Truckers are gruff. Quiet. World-weary. Everyone knows that. But you’ve never met a trucker quite like the Driver, a cheeky Jack-the-lass with a twinkle in her eye who transports dead souls to be sorted into the afterlife. She’s not world-weary. In fact, her 1000-year contract finishes today. She’s ready to start living again.
Lindsay Dukes plays what may be the most approachable Valkyrie ever. The breastplate’s in storage (denim’s much more comfortable) and she dramatizes her chess matches, making them whirlwinds of betrayal, intrigue and social commentary. She’s got a story about every other person on the road, and we learn her story as well, how she was snatched from the jaws of death by a deep voice with a deal. She is an immensely likable character, incredibly playful and open, and Dukes does a cracking job of stopping her being playful to the point of irritation. Her storytelling is nuanced and clear enough to keep the show fresh, if not always gripping, and her delivery of some throwaway lines is sublime.
Things quickly get cerebral once the Driver’s left her job, and the world around her is suddenly very Kafka-esque, becoming an implacable bureaucracy. Reality is more fluid, different parts of time and space swapping seemingly at random. The show runs on death mythology for the modern age, where the Valkyrie drives a truck, souls get processed at a plant in Northern Germany and the River Styx is crossed in a submarine with a turnstile at the entrance. This backbone of mythology means that mystery and unease only deepens as the afterlifes’ inner workings are revealed. The story keeps being told, but the cheery trucker stories of earlier are left behind, any sense of universal justice that she was saved from death is questioned, and it leads us on to a wonderfully conceived and performed climax.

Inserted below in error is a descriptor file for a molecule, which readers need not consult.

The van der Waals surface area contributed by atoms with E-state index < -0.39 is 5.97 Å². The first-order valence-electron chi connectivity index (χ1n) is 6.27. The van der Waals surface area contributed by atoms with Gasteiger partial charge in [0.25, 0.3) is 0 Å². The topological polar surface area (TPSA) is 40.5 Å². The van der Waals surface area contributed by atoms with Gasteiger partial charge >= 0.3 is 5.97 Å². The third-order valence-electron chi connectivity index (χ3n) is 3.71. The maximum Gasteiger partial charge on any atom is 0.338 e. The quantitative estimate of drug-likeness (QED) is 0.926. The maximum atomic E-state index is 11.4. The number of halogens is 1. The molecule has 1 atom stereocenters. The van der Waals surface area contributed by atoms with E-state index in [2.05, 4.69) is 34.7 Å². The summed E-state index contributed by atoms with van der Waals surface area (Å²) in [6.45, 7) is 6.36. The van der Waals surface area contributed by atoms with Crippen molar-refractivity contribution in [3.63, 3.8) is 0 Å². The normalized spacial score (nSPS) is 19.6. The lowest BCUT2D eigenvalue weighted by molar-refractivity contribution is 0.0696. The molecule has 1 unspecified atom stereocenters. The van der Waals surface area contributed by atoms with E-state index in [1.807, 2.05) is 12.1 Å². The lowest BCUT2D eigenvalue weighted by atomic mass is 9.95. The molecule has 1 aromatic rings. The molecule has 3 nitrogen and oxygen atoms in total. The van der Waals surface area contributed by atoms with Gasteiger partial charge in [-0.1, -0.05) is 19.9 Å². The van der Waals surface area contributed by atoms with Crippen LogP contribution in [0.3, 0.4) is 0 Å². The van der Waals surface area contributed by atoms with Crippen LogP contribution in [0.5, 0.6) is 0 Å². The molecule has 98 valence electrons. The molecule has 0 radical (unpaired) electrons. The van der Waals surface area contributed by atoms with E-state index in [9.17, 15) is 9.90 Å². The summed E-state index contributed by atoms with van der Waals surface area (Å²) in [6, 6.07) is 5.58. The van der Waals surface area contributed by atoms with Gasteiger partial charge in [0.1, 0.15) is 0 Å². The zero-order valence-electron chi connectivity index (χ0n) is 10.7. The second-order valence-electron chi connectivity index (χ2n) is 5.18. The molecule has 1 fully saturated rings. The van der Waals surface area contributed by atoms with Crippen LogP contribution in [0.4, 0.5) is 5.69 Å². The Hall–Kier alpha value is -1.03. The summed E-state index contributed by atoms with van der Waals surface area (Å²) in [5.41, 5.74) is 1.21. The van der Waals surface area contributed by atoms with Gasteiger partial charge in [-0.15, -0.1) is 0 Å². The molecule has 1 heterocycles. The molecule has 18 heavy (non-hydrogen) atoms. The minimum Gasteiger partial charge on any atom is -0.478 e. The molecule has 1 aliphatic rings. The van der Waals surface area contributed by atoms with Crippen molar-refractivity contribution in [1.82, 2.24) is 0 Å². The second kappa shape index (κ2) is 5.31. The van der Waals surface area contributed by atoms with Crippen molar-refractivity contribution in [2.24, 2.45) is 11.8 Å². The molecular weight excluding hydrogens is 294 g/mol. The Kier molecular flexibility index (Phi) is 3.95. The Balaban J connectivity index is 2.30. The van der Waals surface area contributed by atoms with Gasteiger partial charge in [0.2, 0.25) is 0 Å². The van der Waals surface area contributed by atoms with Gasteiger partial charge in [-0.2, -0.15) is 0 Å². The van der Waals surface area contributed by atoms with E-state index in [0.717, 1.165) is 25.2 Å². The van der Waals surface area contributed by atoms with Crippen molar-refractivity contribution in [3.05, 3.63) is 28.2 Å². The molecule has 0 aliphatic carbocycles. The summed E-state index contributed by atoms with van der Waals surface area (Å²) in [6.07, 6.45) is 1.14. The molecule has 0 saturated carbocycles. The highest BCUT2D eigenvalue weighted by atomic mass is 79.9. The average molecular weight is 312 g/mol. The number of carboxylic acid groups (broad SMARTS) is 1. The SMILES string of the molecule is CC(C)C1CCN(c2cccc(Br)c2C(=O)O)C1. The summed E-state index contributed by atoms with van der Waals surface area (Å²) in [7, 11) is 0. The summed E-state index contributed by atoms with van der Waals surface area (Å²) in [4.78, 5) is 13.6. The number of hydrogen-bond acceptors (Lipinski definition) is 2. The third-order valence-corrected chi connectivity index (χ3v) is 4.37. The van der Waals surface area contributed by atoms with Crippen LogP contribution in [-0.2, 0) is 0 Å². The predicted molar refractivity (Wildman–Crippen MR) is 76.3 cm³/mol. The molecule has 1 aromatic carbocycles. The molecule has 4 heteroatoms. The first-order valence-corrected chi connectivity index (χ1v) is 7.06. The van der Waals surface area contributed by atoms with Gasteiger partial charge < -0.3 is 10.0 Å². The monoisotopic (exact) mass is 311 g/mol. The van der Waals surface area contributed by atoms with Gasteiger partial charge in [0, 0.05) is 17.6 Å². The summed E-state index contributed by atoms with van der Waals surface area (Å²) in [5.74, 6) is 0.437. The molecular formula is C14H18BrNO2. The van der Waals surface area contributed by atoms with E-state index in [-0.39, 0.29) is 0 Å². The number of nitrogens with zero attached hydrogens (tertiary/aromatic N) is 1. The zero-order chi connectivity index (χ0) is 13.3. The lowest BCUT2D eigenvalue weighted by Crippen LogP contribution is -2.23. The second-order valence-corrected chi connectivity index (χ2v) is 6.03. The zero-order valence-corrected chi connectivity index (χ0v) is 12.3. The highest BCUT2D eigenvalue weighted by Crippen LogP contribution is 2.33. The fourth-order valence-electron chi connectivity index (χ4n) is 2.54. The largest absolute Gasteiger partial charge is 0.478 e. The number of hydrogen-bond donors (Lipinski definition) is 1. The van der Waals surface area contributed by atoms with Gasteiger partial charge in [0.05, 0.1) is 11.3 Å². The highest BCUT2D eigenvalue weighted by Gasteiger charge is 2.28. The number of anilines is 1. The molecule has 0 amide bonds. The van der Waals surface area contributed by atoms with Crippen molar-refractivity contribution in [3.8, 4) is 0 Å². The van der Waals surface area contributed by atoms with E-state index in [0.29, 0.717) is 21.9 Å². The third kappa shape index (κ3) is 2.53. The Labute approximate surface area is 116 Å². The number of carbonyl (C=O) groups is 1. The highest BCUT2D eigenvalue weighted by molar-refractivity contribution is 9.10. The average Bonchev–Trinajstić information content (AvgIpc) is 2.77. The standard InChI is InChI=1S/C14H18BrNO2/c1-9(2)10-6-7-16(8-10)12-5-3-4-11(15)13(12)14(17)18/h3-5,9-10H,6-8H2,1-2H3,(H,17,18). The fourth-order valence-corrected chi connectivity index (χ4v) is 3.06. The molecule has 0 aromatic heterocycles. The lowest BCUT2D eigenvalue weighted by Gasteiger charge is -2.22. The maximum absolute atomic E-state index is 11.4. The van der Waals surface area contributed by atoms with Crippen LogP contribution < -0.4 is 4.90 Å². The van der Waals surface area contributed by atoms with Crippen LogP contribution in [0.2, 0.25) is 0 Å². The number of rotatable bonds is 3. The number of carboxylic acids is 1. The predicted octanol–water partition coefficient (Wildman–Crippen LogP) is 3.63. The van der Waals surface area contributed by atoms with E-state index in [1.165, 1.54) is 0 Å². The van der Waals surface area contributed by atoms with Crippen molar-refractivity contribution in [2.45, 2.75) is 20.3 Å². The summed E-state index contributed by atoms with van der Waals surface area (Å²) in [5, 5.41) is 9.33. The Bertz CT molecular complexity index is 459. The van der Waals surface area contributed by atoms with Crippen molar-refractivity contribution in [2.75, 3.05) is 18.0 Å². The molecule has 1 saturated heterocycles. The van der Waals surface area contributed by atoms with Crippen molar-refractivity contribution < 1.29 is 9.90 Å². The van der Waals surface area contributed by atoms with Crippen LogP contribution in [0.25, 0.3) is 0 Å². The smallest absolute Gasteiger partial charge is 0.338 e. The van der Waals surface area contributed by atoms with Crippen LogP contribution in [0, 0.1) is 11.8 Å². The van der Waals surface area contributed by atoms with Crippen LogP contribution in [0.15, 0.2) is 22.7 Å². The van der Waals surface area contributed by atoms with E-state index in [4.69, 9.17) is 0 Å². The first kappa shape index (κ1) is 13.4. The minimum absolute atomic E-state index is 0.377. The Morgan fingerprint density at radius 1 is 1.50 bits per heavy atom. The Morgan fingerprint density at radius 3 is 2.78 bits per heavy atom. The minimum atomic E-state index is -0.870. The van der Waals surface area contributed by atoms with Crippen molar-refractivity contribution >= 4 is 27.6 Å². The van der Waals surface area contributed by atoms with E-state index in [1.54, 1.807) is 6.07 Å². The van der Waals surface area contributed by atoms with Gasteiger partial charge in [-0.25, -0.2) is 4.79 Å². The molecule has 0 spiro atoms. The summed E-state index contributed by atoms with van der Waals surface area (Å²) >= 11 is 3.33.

The motorway carries on forever. Literally. It runs along the stage, up the wall, over the ceiling and back down onto the floor again in a huge loop. A single crack runs down the middle that eventually widens to a huge pothole on one of the walls. This set functions perfectly with the performance’s needs, as does the haunting sound direction. The lighting falls a little too harsh and wide in parts, but is beautiful in other sections.
Valkyrie: A Motorway Odyssey is a wonderfully told story that is incredibly kind towards its audience. You are so lucky to be invited on an adventure with the coolest trucker ever, and is neither obtuse nor simple in its themes and morality. It’s an enthralling ride.